The Cold War goes on in Charles Martin Smith's made-for-TV tale of cops and communists, based on the novel by Frederick Forsythe.
In 1987, ace spy Jason Monk (Patrick Swayze) fled Russia after failing to rescue a comrade from KGB Minister Igor Komarov (Patrick Bergin). In 2005, tycoon Komarov, who muscled his way into a fortune, is a presidential candidate on the verge of beating old guard candidate General Nikolayev (Joss Ackland). Terrorists set off explosives at Komarov’s pharmaceutical firm and steal a biological-weapon, throwing the campaign into disarray. Though Monk is reluctant to re-enter the spy game, he has two pressing reasons to emerge from retirement: He'd like a reunion with the Russian-born daughter he abandoned when the CIA recalled him, and MI-5's Sir Nigel Irvine (Michael York) believes Monk is uniquely qualified to ferret out the truth of whether Komarov’s policies are compatible with England’s interests. As Moscow police detective Sonia Astrova (Annika Peterson) and her forensics team explore the bombed facility, she finds herself restrained by higher-ranking government agent Anatoly Grishin (Ben Cross). After Monk slips back into Mother Russia, he and Sonia discover mutual grounds for conducting their own covert investigation. Then a Chechnyan village suffers an outbreak caused by the laboratory virus. Hoping to accrue additional political capital, Komarov dispatches his scientists to cure the victims. Grishin, meanwhile, hires an assassin to kill Monk, who redoubles his efforts to find evidence that Komarov was complicit in the theft of his own Ebola-like virus. The revelation that Grishin and Komarov are old military buddies casts the conspiracy in a new light, and Monk and Sonia must do their best to sweep Komarov out of power.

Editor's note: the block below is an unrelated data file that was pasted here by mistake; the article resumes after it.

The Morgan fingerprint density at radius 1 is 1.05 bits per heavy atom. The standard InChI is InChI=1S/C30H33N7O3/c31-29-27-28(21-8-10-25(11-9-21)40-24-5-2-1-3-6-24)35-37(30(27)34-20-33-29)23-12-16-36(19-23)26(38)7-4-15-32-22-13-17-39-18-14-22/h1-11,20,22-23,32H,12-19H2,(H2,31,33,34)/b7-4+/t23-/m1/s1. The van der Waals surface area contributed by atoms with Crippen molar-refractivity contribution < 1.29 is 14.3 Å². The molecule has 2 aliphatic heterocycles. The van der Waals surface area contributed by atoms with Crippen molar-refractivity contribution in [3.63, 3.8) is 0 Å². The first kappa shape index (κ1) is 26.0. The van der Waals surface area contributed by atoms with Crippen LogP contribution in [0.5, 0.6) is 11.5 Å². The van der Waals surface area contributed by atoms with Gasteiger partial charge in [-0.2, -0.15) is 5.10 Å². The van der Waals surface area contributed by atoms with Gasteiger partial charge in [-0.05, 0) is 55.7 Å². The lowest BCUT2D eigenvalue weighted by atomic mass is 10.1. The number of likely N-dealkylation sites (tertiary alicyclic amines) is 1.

The success of the MISSION: IMPOSSIBLE makes it clear that there's still a thriving market for tales of impossibly convoluted undecipherable international intrigue. Given that Swayze isn’t Tom Cruise and that screenwriters Adam Armus and Kay Foster butcher the best-selling source material, the proceedings are best enjoyed by undemanding arm-chair agents.
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